I'm trying to find a way to exploit the buffer overflow vulnerability in the following source code so the line, printf("x is 1") will be skipped:

#include <stdio.h>
#include <stdlib.h>
#include <string.h>

void func(char *str) {
     char buffer[24];
     int *ret;

int main(int argc, char **argv) {
    int x;
    x = 0;
    x = 1;
    printf("x is 1");
    printf("x is 0");

In order to do this, I want to modify the "func" function. I know that I will need to use the ret variable in order to modify the return address to just past the line I want to skip, but I'm not sure how to actually do that.

By using gdb, I was able to find the following calls in the main function:

Temporary breakpoint 1, 0x00000000004005ec in main ()
(gdb) x/20i $pc
=> 0x4005ec <main+4>:   sub    $0x20,%rsp
   0x4005f0 <main+8>:   mov    %edi,-0x14(%rbp)
   0x4005f3 <main+11>:  mov    %rsi,-0x20(%rbp)
   0x4005f7 <main+15>:  movl   $0x0,-0x4(%rbp)
   0x4005fe <main+22>:  mov    -0x20(%rbp),%rax
   0x400602 <main+26>:  add    $0x8,%rax
   0x400606 <main+30>:  mov    (%rax),%rax
   0x400609 <main+33>:  mov    %rax,%rdi
   0x40060c <main+36>:  callq  0x4005ac <func>
   0x400611 <main+41>:  movl   $0x1,-0x4(%rbp)
   0x400618 <main+48>:  mov    $0x4006ec,%edi
   0x40061d <main+53>:  mov    $0x0,%eax
   0x400622 <main+58>:  callq  0x400470 <printf@plt>
   0x400627 <main+63>:  mov    $0x4006f3,%edi
   0x40062c <main+68>:  mov    $0x0,%eax
   0x400631 <main+73>:  callq  0x400470 <printf@plt>
   0x400636 <main+78>:  callq  0x400490 <getchar@plt>
   0x40063b <main+83>:  leaveq
   0x40063c <main+84>:  retq
   0x40063d:    nop

Although, I'm confused as of where to go from here. I know that the function will return to the line of 0x400611 and that I need to cause it to jump to 0x400631, but I'm not sure how to determine how many bits to jump. I've been trying to follow along with example 3 from insecure.org/stf/smashstack.html but I've gotten lost when it comes to figuring out how many bits to adjust my variable. Any help?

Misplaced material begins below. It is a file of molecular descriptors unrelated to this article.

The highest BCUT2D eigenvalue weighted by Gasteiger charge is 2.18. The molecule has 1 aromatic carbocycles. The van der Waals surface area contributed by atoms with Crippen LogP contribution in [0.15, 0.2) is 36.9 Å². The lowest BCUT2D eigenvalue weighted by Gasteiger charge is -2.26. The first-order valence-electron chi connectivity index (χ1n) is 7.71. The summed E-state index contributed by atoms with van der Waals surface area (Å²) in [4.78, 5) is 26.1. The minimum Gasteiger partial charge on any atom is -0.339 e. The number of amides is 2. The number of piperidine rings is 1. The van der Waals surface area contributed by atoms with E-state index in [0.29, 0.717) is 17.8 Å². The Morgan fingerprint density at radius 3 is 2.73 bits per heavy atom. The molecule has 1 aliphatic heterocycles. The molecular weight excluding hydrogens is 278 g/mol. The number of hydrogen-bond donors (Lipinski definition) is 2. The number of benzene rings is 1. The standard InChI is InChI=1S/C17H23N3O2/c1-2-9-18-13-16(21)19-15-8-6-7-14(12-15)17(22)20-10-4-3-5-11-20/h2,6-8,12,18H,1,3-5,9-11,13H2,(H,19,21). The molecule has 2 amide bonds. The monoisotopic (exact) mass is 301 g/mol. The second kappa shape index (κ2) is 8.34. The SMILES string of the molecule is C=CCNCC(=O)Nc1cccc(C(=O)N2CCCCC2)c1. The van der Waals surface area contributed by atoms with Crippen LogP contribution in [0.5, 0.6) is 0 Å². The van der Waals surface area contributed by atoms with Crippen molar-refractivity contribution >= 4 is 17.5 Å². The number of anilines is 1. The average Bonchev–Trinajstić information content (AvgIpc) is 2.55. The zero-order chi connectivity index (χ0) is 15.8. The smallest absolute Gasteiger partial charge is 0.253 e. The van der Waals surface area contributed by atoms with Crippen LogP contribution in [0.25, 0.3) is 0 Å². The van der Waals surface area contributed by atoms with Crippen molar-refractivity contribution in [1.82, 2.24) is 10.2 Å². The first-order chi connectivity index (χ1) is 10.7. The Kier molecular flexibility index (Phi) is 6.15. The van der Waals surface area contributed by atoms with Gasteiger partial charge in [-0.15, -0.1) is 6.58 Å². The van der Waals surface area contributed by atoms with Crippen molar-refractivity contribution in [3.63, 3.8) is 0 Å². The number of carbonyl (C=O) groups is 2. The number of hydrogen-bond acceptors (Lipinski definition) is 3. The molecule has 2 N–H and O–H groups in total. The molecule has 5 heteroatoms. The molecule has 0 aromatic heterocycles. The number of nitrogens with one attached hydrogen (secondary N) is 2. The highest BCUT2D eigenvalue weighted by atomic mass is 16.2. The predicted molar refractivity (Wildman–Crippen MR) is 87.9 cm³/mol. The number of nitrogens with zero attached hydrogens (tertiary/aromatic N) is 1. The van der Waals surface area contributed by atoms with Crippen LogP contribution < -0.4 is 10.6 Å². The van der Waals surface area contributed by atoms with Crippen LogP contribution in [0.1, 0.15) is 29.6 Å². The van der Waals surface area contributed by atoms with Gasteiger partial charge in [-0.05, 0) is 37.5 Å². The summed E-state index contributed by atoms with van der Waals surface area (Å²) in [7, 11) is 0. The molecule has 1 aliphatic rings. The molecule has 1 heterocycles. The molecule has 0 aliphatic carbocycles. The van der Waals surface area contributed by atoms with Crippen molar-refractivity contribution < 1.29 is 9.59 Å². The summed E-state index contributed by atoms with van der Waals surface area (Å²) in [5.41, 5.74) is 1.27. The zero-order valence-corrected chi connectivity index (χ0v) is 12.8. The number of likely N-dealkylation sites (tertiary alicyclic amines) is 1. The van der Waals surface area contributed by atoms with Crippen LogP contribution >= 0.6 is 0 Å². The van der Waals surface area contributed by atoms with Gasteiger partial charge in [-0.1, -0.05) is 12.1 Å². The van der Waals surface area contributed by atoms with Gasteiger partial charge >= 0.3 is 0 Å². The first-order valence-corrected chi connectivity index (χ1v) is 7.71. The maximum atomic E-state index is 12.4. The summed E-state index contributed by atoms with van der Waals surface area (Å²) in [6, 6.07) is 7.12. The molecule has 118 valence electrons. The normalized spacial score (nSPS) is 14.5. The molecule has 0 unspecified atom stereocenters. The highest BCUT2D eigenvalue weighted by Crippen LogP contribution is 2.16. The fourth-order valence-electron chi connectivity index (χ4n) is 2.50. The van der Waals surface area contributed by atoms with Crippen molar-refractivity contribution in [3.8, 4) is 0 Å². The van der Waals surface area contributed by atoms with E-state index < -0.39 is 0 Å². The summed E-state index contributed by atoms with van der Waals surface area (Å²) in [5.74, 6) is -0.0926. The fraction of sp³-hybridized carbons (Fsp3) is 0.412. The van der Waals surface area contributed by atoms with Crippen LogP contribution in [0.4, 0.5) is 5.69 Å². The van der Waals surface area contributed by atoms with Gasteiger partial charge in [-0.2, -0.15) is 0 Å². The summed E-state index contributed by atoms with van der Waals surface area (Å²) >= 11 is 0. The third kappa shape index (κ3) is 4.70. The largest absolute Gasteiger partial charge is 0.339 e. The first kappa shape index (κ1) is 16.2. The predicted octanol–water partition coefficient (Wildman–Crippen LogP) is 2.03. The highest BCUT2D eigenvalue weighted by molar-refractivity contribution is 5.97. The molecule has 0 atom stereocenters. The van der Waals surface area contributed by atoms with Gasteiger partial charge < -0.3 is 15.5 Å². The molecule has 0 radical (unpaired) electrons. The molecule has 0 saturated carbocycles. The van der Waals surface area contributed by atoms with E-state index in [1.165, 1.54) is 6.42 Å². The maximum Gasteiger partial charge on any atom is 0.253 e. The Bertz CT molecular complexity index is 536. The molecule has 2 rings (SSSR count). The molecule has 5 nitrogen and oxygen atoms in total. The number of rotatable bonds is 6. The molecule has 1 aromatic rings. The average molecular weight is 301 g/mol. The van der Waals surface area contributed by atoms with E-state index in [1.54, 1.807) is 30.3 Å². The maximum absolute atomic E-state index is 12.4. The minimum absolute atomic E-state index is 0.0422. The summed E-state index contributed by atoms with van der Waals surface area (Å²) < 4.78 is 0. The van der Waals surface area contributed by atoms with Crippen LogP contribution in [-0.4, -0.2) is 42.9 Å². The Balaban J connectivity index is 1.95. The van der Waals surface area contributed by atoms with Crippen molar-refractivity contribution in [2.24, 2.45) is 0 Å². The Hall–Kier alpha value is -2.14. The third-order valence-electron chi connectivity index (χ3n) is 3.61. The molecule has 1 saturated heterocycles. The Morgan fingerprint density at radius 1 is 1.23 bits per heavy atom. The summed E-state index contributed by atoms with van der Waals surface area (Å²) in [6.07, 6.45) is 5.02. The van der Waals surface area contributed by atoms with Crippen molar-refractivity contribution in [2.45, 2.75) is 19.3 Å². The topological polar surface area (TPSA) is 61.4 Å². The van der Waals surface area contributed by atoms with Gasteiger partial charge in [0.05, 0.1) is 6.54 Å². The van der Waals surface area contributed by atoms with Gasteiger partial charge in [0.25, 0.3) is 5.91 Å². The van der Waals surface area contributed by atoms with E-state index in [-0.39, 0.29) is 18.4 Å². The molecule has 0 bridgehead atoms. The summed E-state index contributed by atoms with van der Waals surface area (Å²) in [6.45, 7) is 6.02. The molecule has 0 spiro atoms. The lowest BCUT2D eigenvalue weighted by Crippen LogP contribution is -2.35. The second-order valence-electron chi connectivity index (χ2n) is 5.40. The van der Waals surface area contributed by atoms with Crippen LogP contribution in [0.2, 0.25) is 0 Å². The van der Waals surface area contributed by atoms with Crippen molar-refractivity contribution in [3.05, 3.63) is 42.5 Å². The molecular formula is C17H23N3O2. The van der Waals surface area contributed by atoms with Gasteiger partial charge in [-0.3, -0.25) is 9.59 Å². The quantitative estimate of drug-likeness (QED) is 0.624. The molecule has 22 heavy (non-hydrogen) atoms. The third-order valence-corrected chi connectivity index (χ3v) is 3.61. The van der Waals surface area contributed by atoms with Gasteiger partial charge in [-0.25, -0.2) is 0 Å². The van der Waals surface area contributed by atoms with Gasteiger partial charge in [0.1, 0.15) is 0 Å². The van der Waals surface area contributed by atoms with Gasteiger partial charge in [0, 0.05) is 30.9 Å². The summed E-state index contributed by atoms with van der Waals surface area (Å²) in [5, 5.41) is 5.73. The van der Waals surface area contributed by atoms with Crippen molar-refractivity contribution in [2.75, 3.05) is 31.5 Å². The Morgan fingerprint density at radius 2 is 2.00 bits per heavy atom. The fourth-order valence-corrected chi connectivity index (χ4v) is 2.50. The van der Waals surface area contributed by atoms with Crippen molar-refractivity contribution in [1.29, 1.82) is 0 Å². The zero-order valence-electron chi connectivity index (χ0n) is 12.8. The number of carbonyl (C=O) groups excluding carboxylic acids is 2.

2 Answers 2


As you have already identified you will need to return to address 0x400631. When you smash the stack with your argument you should control EIP. Ie:


You should see EIP of 0x41414141. Now you need to determine where in your stack of A's the 4 bytes that becomes EIP are located. You can use tools like metasploit's pattern_create.rb/pattern_offset.rb or since it's such a small buffer you can do it manually:


And based on the address of EIP you can now determine if it's A (x41),B (x42),C (x43), etc. This will tell you how many bytes you need to place before \x31\x06\x40\x00. This is of course not a reliable exploit as the return address is hardcoded, but it will suffice for your learning example.


while I do not agree with your plan,

the way to skip an instruction is to modify the callers' pc register value, that is saved on the called functions' stack

So skipping one instruction is rather simple, because instruction size (in modern CPUs) is relatively consistent.

However skipping a line of C code is a whole different problem because the line could contain any number of instructions.

A number of instructions that can change depending on compiler parameters such as the level of optimization.

  • The gdb output lets him map code to instrution address. He has clearly identified the target address. He's looking for a specific solution, not a generic technique.
    – wireghoul
    Apr 16, 2015 at 3:59

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